Florence Arthaud had an extraordinary career and seemed quite indestructible, says Elaine Bunting
It feels unreal that Florence Arthaud is gone. She always seemed the most indestructible of sailors, less vulnerable than many of the male solo sailors I’ve met: truly strong and with a calm aura of inner strength.
I always thought her wise, too, giving up professional sailing (as did other top French women sailors, such as Isabelle Autissier) at the zenith and leaving it just as confidently behind to do her own thing in her own boat for her own pleasure.
Killed this week in a terrible helicopter crash in Argentina, Florence Arthaud – ‘Flo’, as she was affectionately known – is a huge loss and is much mourned in France. She cut a dash in sailing. One of the most famous photos of Flo (below) by Thierry Martinez, is of her winning the solo Route du Rhum in 1990, aged 33, standing on the windward hull of the golden trimaran Pierre 1er with her wild hair flowing in the night breeze off Guadeloupe.
Flo pioneered the way for women at the top of offshore sailing. Ellen MacArthur many will consider as the most successful female offshore sailor of all time, but while she was still at school, Arthaud won the Route du Rhum and, the same year, broke the solo transatlantic record by setting a new time of 9 days, 21 hours 42 minutes.
She was highly successful in the Figaro solo class and raced two-handed in the AG2R transatlantic race with Jean Le Cam.
Arthaud was cherished for her indomitability, and for good reason. Before her death this week, she had narrowly escaped losing her life at least twice before. The first was when she was only 17 and involved in a serious car accident. She emerged from a coma to find she was paralysed and disfigured, and spent six months in hospital followed by two years of painful convalescence.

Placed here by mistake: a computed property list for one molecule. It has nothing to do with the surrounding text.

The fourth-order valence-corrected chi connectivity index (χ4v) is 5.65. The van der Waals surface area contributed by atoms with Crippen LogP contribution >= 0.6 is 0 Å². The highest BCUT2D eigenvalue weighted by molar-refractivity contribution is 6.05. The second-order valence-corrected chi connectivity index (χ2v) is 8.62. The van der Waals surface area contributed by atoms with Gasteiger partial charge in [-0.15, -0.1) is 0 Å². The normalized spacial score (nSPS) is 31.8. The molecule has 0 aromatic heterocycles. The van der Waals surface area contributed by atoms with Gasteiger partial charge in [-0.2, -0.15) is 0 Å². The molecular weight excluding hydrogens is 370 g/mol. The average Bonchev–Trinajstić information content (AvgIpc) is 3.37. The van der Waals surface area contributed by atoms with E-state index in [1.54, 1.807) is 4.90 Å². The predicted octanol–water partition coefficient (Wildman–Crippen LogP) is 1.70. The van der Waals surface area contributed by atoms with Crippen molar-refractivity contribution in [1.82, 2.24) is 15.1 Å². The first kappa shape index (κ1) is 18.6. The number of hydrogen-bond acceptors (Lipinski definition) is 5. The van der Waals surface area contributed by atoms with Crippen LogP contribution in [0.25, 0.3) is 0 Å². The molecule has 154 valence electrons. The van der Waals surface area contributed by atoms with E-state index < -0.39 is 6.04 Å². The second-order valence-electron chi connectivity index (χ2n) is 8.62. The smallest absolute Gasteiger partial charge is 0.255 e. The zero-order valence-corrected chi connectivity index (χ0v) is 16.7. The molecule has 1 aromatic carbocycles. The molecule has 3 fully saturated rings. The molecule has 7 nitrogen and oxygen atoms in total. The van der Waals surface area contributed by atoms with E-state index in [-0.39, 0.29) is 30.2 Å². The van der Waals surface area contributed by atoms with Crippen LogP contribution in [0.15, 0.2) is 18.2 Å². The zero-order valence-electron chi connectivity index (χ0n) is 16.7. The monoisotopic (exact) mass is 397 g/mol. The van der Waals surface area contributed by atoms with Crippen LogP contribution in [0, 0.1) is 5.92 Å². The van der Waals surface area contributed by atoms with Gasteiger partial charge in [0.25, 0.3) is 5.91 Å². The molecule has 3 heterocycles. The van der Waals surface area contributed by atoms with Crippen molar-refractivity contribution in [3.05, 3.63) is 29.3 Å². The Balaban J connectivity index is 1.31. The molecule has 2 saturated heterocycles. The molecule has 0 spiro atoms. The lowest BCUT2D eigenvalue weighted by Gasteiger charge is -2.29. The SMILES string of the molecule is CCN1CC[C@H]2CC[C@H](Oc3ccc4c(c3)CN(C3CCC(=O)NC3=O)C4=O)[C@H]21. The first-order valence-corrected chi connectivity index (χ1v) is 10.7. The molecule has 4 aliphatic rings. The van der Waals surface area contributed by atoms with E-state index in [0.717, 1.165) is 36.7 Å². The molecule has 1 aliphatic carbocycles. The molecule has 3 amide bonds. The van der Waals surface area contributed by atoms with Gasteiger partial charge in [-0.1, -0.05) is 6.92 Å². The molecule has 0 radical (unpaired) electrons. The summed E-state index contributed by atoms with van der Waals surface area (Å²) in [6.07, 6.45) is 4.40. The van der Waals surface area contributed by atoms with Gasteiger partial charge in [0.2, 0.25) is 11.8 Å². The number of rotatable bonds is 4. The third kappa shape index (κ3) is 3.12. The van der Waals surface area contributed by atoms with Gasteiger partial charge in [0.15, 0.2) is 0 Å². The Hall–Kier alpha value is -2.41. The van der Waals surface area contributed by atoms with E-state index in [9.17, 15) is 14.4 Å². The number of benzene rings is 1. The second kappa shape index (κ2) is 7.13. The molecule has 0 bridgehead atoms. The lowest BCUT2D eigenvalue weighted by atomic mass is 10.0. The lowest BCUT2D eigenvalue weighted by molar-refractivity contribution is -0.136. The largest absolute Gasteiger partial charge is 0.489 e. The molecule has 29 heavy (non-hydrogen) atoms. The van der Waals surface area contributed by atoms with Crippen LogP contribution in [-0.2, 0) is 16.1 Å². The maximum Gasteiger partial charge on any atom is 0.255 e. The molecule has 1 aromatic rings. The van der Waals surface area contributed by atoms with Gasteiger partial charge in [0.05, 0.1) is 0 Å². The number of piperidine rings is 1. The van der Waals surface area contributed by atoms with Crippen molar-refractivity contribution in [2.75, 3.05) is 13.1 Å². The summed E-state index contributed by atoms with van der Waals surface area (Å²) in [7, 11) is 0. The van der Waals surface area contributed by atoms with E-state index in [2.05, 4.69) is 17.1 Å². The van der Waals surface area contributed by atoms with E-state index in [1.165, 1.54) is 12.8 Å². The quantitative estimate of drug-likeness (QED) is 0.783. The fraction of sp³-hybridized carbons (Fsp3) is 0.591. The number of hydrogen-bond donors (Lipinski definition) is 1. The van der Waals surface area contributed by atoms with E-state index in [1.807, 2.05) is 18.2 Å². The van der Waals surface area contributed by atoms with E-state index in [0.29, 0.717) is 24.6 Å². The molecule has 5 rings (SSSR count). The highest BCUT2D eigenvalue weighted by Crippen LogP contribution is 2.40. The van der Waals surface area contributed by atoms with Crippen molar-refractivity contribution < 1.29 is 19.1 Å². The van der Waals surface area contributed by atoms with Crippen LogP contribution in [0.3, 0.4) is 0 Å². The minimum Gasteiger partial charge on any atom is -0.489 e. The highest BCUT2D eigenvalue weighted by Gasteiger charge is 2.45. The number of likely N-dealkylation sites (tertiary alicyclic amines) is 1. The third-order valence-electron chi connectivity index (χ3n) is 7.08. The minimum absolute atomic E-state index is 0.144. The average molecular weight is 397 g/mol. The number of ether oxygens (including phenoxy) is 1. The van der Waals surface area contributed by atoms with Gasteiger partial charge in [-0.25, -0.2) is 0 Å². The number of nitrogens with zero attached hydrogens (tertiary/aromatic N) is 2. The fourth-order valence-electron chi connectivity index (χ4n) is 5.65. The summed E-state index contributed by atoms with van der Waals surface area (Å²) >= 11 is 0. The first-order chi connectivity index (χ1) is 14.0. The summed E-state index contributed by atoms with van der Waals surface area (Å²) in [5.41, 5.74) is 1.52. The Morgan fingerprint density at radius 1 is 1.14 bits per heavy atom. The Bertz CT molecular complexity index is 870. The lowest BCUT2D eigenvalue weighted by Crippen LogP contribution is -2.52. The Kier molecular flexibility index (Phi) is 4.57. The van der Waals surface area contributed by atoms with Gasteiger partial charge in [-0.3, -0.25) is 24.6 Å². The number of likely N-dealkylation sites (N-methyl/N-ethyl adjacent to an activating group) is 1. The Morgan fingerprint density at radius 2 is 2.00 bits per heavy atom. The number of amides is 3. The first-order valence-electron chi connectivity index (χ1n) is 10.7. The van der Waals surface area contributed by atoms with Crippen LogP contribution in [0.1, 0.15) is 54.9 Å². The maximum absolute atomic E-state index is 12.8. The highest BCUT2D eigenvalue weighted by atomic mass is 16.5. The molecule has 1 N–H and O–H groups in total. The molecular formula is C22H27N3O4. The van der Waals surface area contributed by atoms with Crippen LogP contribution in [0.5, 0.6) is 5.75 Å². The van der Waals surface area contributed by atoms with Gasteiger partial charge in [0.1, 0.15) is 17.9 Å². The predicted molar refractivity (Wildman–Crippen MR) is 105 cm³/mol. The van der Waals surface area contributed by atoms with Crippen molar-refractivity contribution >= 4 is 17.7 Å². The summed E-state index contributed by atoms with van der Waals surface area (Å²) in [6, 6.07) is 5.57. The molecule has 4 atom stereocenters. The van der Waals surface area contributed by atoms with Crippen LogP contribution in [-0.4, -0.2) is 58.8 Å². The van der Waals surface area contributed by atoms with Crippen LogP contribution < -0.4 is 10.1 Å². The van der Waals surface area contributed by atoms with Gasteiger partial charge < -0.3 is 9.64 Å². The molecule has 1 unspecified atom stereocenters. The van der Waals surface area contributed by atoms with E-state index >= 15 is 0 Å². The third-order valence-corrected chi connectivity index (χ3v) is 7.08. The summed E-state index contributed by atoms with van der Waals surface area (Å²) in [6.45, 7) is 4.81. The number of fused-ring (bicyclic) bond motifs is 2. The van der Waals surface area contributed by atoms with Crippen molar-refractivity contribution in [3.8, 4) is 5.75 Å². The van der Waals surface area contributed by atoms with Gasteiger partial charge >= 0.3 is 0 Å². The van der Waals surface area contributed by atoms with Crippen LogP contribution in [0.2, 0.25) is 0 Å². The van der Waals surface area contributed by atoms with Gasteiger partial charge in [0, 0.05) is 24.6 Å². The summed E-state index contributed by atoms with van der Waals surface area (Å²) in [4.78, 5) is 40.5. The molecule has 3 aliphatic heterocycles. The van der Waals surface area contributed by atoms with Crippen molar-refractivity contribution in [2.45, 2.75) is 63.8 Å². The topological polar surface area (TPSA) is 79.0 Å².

Arthaud was always positive, saying that she was “lucky to live. It got me out of my environment, and showed me what was meant for me. I felt I had the right to do anything. At school I was not very bright intellectually or good at sports, but sailing, that’s what I could do.”
One morning, she left her family a note on the pillow. It said: “I need to take off.” She went to the sailing club at Antibes and launched herself into the small world of offshore racing. At 21 she was the youngest skipper in the 1978 Route du Rhum, and dubbed ‘la petite fiancée de l’Atlantique’. She finished 11th, and vowed to return.
In the Route du Rhum in 1986, she picked up during a storm a Mayday from fellow sailor Loïc Caradec sailing the catamaran Royal II. Arthaud immediately went to help and was the first to reach the position, but there was no sign of Caradec. She never forgot the experience of being unable to give up hope of finding him.
But Arthaud was to have her own closest brush with tragedy at sea in 2011. She was sailing her 10m yacht single-handed between Corsica and the island of Elba in late October when she lost her balance and was knocked into the sea while getting ready to have a pee.
Miraculously, her GPS enabled mobile phone saved her life. She had bought the water resistant phone only days before and was carrying it with her in a pocket. She was able to use it to make a call to her mother in Paris, who alerted the rescue authorities.
The position of the mobile phone was used by rescue services to pinpoint Arthaud in the water. She was rescued at approximately 0200 local time after two hours in the water and was transferred to hospital suffering from hypothermia.
After being discharged the following day, she commented: “I think of all those I’ve competed with, of Tabarly and other friends who were lost at sea. I knew I wasn’t certain to survive. All I can say is that it is a miracle. The devil does not want me,” she told French TV.
Her yacht was found several hours after the rescue and towed into port.
Given her love of the sea, and her great skill at avoiding its perils, it seems especially shocking and tragic that Florence Arthaud died in this crash. She is a great loss.